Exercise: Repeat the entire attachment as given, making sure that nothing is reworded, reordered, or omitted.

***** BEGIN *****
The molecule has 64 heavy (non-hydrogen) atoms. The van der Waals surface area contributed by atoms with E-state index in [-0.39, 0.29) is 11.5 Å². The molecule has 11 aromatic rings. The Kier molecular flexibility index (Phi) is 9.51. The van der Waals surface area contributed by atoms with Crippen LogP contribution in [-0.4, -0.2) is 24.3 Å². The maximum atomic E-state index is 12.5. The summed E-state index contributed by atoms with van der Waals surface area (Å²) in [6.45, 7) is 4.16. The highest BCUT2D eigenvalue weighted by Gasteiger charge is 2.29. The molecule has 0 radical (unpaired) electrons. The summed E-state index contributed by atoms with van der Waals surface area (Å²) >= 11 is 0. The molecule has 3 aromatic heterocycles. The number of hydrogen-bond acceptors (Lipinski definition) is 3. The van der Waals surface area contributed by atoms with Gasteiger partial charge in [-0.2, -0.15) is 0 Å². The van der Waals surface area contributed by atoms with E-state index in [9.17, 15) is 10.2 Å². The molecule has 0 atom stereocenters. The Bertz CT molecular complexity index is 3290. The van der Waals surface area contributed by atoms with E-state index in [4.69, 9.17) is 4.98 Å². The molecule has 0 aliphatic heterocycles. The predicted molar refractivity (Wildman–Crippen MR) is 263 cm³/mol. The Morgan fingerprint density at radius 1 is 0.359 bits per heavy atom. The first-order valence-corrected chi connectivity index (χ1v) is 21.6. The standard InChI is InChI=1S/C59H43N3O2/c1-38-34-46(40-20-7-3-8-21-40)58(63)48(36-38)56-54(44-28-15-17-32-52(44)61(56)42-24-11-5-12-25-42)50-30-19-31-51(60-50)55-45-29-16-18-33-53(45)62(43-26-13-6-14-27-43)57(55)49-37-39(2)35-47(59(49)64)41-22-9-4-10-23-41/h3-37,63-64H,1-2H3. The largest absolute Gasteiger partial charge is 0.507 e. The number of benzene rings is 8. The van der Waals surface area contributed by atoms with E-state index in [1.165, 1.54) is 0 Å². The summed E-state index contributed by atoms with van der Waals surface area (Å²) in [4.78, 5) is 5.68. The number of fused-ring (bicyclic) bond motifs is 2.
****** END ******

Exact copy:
The molecule has 64 heavy (non-hydrogen) atoms. The van der Waals surface area contributed by atoms with E-state index in [-0.39, 0.29) is 11.5 Å². The molecule has 11 aromatic rings. The Kier molecular flexibility index (Phi) is 9.51. The van der Waals surface area contributed by atoms with Crippen LogP contribution in [-0.4, -0.2) is 24.3 Å². The maximum atomic E-state index is 12.5. The summed E-state index contributed by atoms with van der Waals surface area (Å²) in [6.45, 7) is 4.16. The highest BCUT2D eigenvalue weighted by Gasteiger charge is 2.29. The molecule has 0 radical (unpaired) electrons. The summed E-state index contributed by atoms with van der Waals surface area (Å²) >= 11 is 0. The molecule has 3 aromatic heterocycles. The number of hydrogen-bond acceptors (Lipinski definition) is 3. The van der Waals surface area contributed by atoms with Gasteiger partial charge in [-0.2, -0.15) is 0 Å². The van der Waals surface area contributed by atoms with E-state index in [9.17, 15) is 10.2 Å². The molecule has 0 atom stereocenters. The Bertz CT molecular complexity index is 3290. The van der Waals surface area contributed by atoms with E-state index in [4.69, 9.17) is 4.98 Å². The molecule has 0 aliphatic heterocycles. The predicted molar refractivity (Wildman–Crippen MR) is 263 cm³/mol. The Morgan fingerprint density at radius 1 is 0.359 bits per heavy atom. The first-order valence-corrected chi connectivity index (χ1v) is 21.6. The standard InChI is InChI=1S/C59H43N3O2/c1-38-34-46(40-20-7-3-8-21-40)58(63)48(36-38)56-54(44-28-15-17-32-52(44)61(56)42-24-11-5-12-25-42)50-30-19-31-51(60-50)55-45-29-16-18-33-53(45)62(43-26-13-6-14-27-43)57(55)49-37-39(2)35-47(59(49)64)41-22-9-4-10-23-41/h3-37,63-64H,1-2H3. The largest absolute Gasteiger partial charge is 0.507 e. The number of benzene rings is 8. The van der Waals surface area contributed by atoms with E-state index in [1.165, 1.54) is 0 Å². The summed E-state index contributed by atoms with van der Waals surface area (Å²) in [4.78, 5) is 5.68. The number of fused-ring (bicyclic) bond motifs is 2.